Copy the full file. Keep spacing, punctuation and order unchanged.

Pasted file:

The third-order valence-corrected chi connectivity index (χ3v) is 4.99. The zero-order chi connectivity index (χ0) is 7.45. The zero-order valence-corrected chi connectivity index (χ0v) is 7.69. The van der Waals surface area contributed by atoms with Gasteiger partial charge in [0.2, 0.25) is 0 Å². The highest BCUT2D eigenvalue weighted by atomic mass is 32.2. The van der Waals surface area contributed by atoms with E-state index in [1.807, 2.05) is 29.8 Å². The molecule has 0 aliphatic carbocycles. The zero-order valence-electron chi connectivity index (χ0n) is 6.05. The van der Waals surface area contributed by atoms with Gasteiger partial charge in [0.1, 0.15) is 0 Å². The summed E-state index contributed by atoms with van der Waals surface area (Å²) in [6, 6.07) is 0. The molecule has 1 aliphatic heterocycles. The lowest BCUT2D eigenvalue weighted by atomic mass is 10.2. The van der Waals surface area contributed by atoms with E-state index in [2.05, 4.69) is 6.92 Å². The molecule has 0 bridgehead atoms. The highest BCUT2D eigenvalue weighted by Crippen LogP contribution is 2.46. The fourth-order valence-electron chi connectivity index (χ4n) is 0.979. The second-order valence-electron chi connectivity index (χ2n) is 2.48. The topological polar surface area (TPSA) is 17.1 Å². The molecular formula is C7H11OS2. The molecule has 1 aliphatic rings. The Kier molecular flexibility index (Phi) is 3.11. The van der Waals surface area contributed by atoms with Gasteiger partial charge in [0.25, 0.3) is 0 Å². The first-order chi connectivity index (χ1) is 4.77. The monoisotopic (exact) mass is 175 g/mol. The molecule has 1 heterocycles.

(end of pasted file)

The third-order valence-corrected chi connectivity index (χ3v) is 4.99. The zero-order chi connectivity index (χ0) is 7.45. The zero-order valence-corrected chi connectivity index (χ0v) is 7.69. The van der Waals surface area contributed by atoms with Gasteiger partial charge in [0.2, 0.25) is 0 Å². The highest BCUT2D eigenvalue weighted by atomic mass is 32.2. The van der Waals surface area contributed by atoms with E-state index in [1.807, 2.05) is 29.8 Å². The molecule has 0 aliphatic carbocycles. The zero-order valence-electron chi connectivity index (χ0n) is 6.05. The van der Waals surface area contributed by atoms with Gasteiger partial charge in [0.1, 0.15) is 0 Å². The summed E-state index contributed by atoms with van der Waals surface area (Å²) in [6, 6.07) is 0. The molecule has 1 aliphatic heterocycles. The lowest BCUT2D eigenvalue weighted by atomic mass is 10.2. The van der Waals surface area contributed by atoms with E-state index in [2.05, 4.69) is 6.92 Å². The molecule has 0 bridgehead atoms. The highest BCUT2D eigenvalue weighted by Crippen LogP contribution is 2.46. The fourth-order valence-electron chi connectivity index (χ4n) is 0.979. The second-order valence-electron chi connectivity index (χ2n) is 2.48. The topological polar surface area (TPSA) is 17.1 Å². The molecular formula is C7H11OS2. The molecule has 1 aliphatic rings. The Kier molecular flexibility index (Phi) is 3.11. The van der Waals surface area contributed by atoms with Gasteiger partial charge in [0.25, 0.3) is 0 Å². The first-order chi connectivity index (χ1) is 4.77. The monoisotopic (exact) mass is 175 g/mol. The molecule has 1 heterocycles.